rayvanfox

Peter Panek

In Uncategorized on June 29, 2013 at 4:30 pm

[written as a monologue for a solo performance piece in 2007]

Have you read Rilke’s letters yet? Do it soon. He understands why this growing up thing is so hard. Here, listen.

“Sex is difficult; yes. But they are difficult things with which we have been charged; almost everything serious is difficult, and everything is serious. If you only recognize this and manage, out of yourself, out of your own nature and ways, out of your own experience and childhood and strength to achieve a relation to sex wholly your own (not influenced by convention and custom), then you need no longer be afraid of losing yourself and becoming unworthy of your best possession.”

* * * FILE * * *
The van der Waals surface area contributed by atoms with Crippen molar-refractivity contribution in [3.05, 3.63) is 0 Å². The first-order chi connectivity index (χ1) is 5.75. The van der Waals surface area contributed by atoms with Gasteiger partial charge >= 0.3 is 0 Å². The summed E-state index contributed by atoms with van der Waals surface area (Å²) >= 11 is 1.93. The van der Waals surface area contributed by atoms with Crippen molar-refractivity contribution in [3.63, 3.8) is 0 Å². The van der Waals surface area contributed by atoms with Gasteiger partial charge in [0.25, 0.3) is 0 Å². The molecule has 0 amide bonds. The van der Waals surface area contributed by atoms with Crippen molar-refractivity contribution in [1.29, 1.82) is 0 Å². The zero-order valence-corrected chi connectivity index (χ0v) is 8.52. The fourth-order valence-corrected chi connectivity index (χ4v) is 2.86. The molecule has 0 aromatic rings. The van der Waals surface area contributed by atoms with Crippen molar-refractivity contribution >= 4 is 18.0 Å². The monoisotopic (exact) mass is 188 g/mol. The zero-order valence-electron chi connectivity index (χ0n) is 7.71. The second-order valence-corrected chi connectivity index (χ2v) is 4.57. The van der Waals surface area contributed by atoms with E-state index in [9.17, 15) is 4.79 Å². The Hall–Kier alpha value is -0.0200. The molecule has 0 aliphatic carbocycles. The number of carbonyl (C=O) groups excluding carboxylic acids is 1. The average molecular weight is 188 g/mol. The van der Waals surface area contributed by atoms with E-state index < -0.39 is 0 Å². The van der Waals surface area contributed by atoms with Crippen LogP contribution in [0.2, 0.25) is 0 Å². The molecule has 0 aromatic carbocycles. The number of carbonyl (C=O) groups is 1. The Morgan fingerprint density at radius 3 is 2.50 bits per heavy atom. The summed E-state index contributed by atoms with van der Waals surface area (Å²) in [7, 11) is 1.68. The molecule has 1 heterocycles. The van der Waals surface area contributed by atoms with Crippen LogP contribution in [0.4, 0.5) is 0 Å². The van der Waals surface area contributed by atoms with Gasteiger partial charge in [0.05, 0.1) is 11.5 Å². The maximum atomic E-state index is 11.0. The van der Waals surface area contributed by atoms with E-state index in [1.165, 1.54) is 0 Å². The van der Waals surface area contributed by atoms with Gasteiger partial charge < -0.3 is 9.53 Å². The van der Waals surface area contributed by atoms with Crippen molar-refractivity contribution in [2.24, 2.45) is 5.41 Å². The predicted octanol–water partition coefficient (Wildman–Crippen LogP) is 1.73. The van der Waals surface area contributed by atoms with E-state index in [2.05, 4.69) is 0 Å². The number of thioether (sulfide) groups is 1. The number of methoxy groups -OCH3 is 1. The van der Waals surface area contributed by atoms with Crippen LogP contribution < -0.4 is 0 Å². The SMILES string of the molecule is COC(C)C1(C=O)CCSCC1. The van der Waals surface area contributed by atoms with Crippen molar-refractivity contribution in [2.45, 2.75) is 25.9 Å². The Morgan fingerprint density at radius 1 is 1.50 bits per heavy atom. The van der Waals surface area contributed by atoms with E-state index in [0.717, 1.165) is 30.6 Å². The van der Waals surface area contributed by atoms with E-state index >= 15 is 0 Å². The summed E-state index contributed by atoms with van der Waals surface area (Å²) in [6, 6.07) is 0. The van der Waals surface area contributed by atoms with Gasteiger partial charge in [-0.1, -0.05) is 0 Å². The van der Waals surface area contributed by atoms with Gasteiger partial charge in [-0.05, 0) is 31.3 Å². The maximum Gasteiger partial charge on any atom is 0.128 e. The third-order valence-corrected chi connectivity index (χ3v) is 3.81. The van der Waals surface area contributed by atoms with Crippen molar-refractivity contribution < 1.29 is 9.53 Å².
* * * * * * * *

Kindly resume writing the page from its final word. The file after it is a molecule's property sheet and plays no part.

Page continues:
For me, it’s all about the boy. The boy haunts me. Maybe he haunts everyone, I dunno. He’s the one who doesn’t grow up. He’s my favorite. He is Timmy, he is Peter Pan, he is whatever boy I’m all about, He is me when I’m feeling most myself and then he is completely the other. God, He is flight. He is freedom and spontaneity and escape and possibility and success and height. To Get High. Literally. He is a drug, he is a lover, he’s a shadow, he is an ideal, he is a fucking fury. He is everything to me and yet he is nothing. He’s who I want to see in the mirror, and then he’s you half the time.